The Consultative Expert Working Group on Research and Development (CEWG) met from 5-7 April 2011. It was the first meeting of the group, set up at the last WHA, to succeed to a previous group, the Expert Working Group(EWG), whose work was criticised by member states and stakeholders as lacking transparency and being tainted with conflict of interest. The mandate given by the WHA to the CEWG was to take the work of the EWG forward, according to the CEWG Chairperson. The group decided that its core mandate was to help deliver on two elements of the Global Strategy and Plan of Action on Public Health, Innovation and Intellectual Property (GSPOA). These are element 2 on “promoting research and development”, and element 7 on “promoting sustainable financing mechanisms.” The EWG’s work was mainly focused on element 7 of the strategy. Beyond those two core elements, the group also sees its work as an integral part of the global strategy and will take into account the interrelation with other elements of the strategy, such as prioritising research and development needs, building and improving innovative capacity, transfer of technology and application and management of intellectual property to contribute to innovation and promote public health.
In 2007, the 60th World Health Assembly endorsed a Global Plan of Action on Workers’ Health for 2008-2017 and urged WHO member states to devise national policies and plans for its implementation. To establish a baseline for measuring progress, information was collected in 2008-2009 from Member States – this report presents the findings of that survey. While most countries have introduced ways of addressing risks at the workplace such as integrated management of chemicals and tobacco smoking bans, enforcement of regulations for workplace health protection remains insufficient. Less than half of countries surveyed have endorsed or drafted a national plan of action on workers’ health. Only one third of countries cover more than 30% of their workers with occupational health services. Although half the countries have national workers’ health profiles with data on occupational diseases, injuries, and legislation, information about communicable and non-communicable diseases among workers and about lifestyle risks are the least-covered topics. Workers’ health issues feature in policies concerning management of chemicals, emergency preparedness and response, employment strategies, and vocational training. However, workers’ health is seldom considered in policies regarding climate change, trade, economic development, poverty reduction, and general education.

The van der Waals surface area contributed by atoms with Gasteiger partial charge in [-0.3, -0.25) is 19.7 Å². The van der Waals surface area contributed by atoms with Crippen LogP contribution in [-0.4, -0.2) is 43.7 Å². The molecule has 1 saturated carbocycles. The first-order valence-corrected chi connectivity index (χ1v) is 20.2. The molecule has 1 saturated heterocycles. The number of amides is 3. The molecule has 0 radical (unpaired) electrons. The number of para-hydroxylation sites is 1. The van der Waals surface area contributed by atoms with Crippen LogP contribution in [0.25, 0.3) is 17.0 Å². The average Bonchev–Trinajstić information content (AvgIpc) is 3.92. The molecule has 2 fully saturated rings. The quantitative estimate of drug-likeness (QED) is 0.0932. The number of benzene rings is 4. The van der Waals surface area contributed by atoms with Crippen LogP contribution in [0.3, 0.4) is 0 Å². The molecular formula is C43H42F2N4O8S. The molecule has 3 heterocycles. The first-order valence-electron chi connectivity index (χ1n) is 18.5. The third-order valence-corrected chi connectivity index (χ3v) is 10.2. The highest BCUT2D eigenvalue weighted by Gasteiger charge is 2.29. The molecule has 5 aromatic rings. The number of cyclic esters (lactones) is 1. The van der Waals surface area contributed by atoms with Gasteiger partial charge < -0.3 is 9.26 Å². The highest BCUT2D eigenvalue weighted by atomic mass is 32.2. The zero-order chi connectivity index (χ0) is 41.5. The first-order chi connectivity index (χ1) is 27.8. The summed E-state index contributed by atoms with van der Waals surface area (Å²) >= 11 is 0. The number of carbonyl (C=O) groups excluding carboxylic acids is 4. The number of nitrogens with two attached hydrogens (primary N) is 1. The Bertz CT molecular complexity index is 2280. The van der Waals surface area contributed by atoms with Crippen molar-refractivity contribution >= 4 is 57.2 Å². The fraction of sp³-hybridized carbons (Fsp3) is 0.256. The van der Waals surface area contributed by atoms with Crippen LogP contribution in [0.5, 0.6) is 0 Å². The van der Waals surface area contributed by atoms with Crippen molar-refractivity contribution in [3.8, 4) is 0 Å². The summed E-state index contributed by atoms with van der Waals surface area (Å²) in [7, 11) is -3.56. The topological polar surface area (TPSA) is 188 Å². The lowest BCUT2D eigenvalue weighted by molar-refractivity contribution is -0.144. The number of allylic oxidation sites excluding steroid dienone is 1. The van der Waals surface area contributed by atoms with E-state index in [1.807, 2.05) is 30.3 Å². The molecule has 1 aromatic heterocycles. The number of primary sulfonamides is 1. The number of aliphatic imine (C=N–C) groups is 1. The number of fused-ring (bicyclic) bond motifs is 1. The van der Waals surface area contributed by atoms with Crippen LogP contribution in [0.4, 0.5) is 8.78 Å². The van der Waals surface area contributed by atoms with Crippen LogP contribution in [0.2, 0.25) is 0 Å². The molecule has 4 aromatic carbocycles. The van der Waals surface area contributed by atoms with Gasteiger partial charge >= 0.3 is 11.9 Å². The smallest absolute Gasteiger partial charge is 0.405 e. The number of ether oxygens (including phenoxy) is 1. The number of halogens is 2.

The World Health Organization is soliciting new ideas for funding sources to stimulate research and development on diseases predominantly afflicting developing countries, with some in developed countries. The web-based public hearing, being held online from 7 March to 15 April 2009, will contribute to an intergovernmental mandate to come up with ways to address the shortage of research in this area. The expert group hopes to solicit additional ideas from member states and other stakeholders for its consideration. The final report will be presented at the May 2010 Health Assembly. The web-based public hearing is open to individuals, civil society groups, government institutions, academic and research institutions, the private sector and other interested parties. The link to the online public hearing is: http://www.who.int/phi/public_hearings/third/en/index.html
The World Health Organization (WHO) released on May 16,2002 a global plan to address those issues. The strategy provides a framework for policy to assist countries to regulate traditional or complementary/alternative medicine (TM/CAM) to make its use safer, more accessible to their populations and sustainable. "Traditional Medicine: Growing Needs and Potential" is the core of the WHO Strategy for Traditional Medicine for 2002-2005. It provides brief information on the growing needs and challenges faced by traditional medicine worldwide. It also gives key messages and a checklist for the safety, efficacy and quality to policy-makers. It sets out WHO's role and how the WHO Strategy could meet the challenges to support WHO Member States in the proper use of traditional and complementary/alternative medicine.